Does Revenue Churn really matter?
If you are a Product Manager in a SAAS business, how often do you think about Churn? Is it something the Client Success/Account Management team deals with at your company, but is a couple of steps removed from your role? Every now and then do you get an urgent email from that team saying Big Deal client is about to leave if we don’t fix this bug or add feature XYZ? Do you think to yourself, that’s just the client making noise to get a better deal during the renewal process? As long as they don’t leave, it is not something to worry about…
If that sounds all too familiar, you may be ignoring revenue churn. While most PMs are concerned about client churn, or should be, annual service fee (ASF) reductions at renewal can actually be more deadly to your product than clients leaving. This is because fee reductions can quickly lead to your product having gross margins below the company’s target, especially if some clients were given sweetheart deals. For those of you not aware, a company’s overall gross margins are closely monitored by the executive team and investors. If your product starts to impact the margin, you had better brace yourself for some tough executive conversations. They are going to either want to cut your team to bring down costs, or may even consider pruning your product from the portfolio if it is really bad.
So how do you prevent this? First and foremost, as Alec Baldwin in “Glengarry Glen Ross” would say, “Always be adding value” to your product every quarter of every year. If your product is not improving in the eyes of your clients, they will be asking for a reduction in ASF at their next contract renewal, assuming they don’t leave you for a competitor. Even if your product is improving year over year, they will still probably ask for a reduction, but at least your account teams have something to push back with.
Certainly the most obvious way is to ensure you are always adding “Value add” features to your product. But what is a “Value add” feature anyway? The simplest test is to determine whether clients would pay extra for said enhancement. If you are unsure, talk to your account team. In my experience they will give you the most unvarnished answer. So if your roadmap is full of cool nifty features your clients say they want, but are not willing to pay extra for, your Spidey sense should be tingling. Either your sales team “Sold your roadmap” to close some deals or you are not building features that take your product to the next level. Both cases will lead to revenue churn at contract renewal time unless you get in front of it.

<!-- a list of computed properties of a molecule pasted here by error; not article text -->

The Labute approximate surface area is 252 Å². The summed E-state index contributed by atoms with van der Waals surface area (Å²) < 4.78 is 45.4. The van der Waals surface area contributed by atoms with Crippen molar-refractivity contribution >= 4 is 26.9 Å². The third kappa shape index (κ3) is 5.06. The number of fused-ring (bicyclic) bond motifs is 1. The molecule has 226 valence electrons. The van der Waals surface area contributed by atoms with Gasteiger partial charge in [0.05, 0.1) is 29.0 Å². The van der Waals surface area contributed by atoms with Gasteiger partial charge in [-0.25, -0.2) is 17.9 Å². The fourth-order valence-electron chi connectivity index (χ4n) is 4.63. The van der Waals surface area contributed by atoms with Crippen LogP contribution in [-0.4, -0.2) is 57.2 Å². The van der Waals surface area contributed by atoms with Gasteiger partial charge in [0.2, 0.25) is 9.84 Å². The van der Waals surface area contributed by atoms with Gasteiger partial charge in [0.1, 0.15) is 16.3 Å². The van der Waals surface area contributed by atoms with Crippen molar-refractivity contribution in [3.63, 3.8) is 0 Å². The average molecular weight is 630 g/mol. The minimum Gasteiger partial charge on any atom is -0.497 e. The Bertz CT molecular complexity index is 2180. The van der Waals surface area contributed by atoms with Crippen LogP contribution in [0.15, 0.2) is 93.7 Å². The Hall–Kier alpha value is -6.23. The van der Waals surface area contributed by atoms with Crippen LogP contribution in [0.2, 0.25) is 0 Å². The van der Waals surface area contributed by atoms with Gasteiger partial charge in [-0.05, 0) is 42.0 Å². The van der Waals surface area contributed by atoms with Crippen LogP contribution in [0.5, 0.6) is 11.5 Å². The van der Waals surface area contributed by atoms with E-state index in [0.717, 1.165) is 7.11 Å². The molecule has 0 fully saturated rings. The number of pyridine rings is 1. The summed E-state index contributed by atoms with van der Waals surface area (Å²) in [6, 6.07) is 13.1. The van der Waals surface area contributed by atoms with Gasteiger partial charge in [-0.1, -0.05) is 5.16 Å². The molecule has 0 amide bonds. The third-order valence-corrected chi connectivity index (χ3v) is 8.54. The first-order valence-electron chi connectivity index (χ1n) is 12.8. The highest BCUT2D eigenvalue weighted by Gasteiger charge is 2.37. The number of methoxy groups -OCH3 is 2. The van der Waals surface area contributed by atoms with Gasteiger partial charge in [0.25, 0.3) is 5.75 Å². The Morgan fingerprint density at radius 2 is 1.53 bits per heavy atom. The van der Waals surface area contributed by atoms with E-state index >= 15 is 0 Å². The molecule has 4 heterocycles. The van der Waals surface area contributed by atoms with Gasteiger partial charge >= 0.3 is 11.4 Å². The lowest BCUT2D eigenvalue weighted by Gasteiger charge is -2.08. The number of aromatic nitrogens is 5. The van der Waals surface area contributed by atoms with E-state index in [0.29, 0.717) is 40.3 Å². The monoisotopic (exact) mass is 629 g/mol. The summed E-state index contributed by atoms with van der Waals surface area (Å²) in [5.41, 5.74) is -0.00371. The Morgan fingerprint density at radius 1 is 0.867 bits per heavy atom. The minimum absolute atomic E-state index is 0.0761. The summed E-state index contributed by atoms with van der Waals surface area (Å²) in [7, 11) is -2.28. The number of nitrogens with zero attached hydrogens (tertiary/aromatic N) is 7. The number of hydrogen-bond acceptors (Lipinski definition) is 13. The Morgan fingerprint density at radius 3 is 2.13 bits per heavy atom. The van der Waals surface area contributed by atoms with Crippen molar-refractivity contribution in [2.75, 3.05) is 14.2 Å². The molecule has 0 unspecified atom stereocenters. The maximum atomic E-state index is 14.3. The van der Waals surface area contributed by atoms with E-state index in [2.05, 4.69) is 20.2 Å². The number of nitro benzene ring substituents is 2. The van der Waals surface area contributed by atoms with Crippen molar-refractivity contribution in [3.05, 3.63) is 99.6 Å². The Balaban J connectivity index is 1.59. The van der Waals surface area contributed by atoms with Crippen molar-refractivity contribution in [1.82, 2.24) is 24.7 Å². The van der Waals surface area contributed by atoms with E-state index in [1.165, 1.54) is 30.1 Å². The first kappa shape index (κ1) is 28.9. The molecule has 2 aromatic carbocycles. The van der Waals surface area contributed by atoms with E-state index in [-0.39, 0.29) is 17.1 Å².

Is the only way to add value through features? Not necessarily. Most products require a side order of services to be successful. This is where your account team or professional services team can roll out programs that improve the product in the client’s eyes. At the most basic level, just ensuring that clients are using best practices will assure they are at least getting the bare minimum value from the solution. If they are not even doing that, you are pretty much guaranteed churn in the near future. The next level up is to look at your star clients and see what they are doing with the solution. Can you wrap any of those ideas into a program that can be rolled out to the rest of the base? Sometimes these more advanced programs may require a small feature enhancement to your product to make it easier to implement. Remember just because a star client is willing to go the extra mile and do some custom work to make a program work doesn’t mean the rest of the base will. With a small investment, you can potentially reap big rewards for your client base.
Before account teams can even consider rolling out programs, they need to know how each client is using the solution. If they don’t, they are essentially flying blind and relying on the client to tell them how they are doing. Any account team worth their salt will not put up with that for long. Do they have access to the basic client metrics? Just because you have a plethora of analytics at your fingertips doesn’t mean they do. Does accessing the data require knowing SQL or it is too “Techie?” Not everyone likes to dig around in Google Analytics or Tableau. While you may consider this their problem, it is really yours. If they can’t do their job effectively, it will create churn which will ultimately come back on you. As the PM, ensuring your internal teams are well-supported with both tools and guidance will go miles towards ultimately ensuring your clients’ happiness.
What if for some reason you just can’t add value to your solution right now? Then at the bare minimum make sure you are at least bringing down the cost to maintain and support your product. This will keep your gross margins in line when the ASF starts to come down.
So remember, revenue churn can be even more deadly to your product than losing clients. The best way to prevent that is to always be adding value to your product in the eyes of your clients.